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Teal Jones shutting down coastal logging operations

By Nelson Bennett
Business In
September 10, 2019
Category: Business & Politics
Region: Canada, Canada West

While economists take the world’s pulse for signs of a looming global recession, for forestry workers in B.C., it’s already here, says Truck Loggers Association executive director David Elstone.“We are in a recession for the forest products sector right now – there’s no doubt about it,” Elstone said, adding it’s only a matter of time before some contractors start declaring bankruptcy and taking early retirement. “I haven’t heard stories yet of people who went bankrupt, but we’re getting really close to that,” Elstone said. “It already is ugly. It’s going to get more ugly.” He was reacting to the latest curtailment announcement. Teal Jones has announced it will cease all logging in its TFL-46 operations – Fraser Valley and Honeymoon Bay. The company cites “weak lumber markets and the high cost of fibre” for the decision.

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Forest industry cuts continue in B.C. as Teal-Jones halts harvesting on coast

By Dirk Meissner, The Canadian Press
Nanaimo News Now
September 10, 2019
Category: Business & Politics
Region: Canada, Canada West

VICTORIA — The latest shutdown announcement from a wood products firm in British Columbia threatens the jobs of 800 employees in what the province’s forests minister concedes is an industry “correction.” Teal-Jones Group vice-president Gerrie Kotze said Tuesday 300 logging contractors on Vancouver Island and the Fraser Valley are out of work immediately and 500 people employed at the company’s two lumber, shake and shingle mills in Surrey will likely be out of work in a matter of weeks as timber supplies run out. …He said he has seen reports from industry watchers who forecast a recovery where stumpage costs make it economical to start up logging and sawmills again but not until the middle of next year. …Susan Yurkovich, Council of Forest Industries president, said the industry is struggling with high costs, fibre supply shortages and tougher global competitors. She said government and industry need to work together to get through this difficult period.

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Slow home sales cool B.C. government revenues this year

By Tom Fletcher
BC Local News
September 10, 2019
Category: Business & Politics
Region: Canada, Canada West

A 16 per cent reduction in home sales and a slump in the forest industry have reduced the B.C. government’s estimated surplus by $95 million, Finance Minister Carole James says. Home sales fell by 16 per cent from April through July, compared to the first quarter of the last fiscal year, James said as she released the B.C. government’s first quarter results for the fiscal year. …The biggest adjustment in the first quarter is property transfer tax, down $385 million from the budget. That was partially offset by income tax revenue, which came in $215 million more than budgeted. Despite struggles in the forest industry and continued cooling of the housing market, the province’s private sector economic forecast council expects its annual growth for 2020 to lead the country. Economic growth is forecast at 2.4 per cent for B.C.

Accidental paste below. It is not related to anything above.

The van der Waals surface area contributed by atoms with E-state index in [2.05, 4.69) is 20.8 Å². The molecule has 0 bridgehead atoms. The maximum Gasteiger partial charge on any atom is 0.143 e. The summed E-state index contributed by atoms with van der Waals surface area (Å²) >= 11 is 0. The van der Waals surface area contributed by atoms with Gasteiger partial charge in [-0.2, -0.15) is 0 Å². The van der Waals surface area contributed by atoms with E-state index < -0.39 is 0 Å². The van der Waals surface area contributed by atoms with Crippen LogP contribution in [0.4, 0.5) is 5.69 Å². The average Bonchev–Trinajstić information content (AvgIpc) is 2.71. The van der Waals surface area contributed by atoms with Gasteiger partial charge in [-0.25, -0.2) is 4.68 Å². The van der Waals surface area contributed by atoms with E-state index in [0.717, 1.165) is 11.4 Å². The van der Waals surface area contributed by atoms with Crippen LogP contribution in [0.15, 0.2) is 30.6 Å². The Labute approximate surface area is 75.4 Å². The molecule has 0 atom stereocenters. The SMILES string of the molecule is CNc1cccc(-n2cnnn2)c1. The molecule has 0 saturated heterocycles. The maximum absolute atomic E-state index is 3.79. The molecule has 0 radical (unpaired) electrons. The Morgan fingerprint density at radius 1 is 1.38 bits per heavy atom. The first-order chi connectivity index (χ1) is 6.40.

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Subdued James dials back B.C.’s fiscal forecast

By Vaughn Palmer
Vancouver Sun
September 10, 2019
Category: Business & Politics
Region: Canada, Canada West

VICTORIA — Finance Minister Carole James started 2019 on a positive note, tabling a budget that increased her earlier growth forecast for what would be the second full year under the NDP. … The finance minister acknowledged that another factor in the slower-than-expected growth figures was the succession of bad news in the forest sector. “Top of mind, certainly, for all of us in government — and I think all of us in B.C. — are the mill closures and the challenges we’re seeing in the forest industry,” she conceded. …Nor was the impact of all those closures fully reflected in her latest update. There were about six dozen announcements of closures and reduced operations at B.C. mills before the June 30 end of the first financial quarter. But there have been another three dozen or so since then… …While James blamed the decline in the forest sector on international markets, the pine beetle infestation and neglect under the B.C. Liberals, Teal Jones also singled actions under the NDP.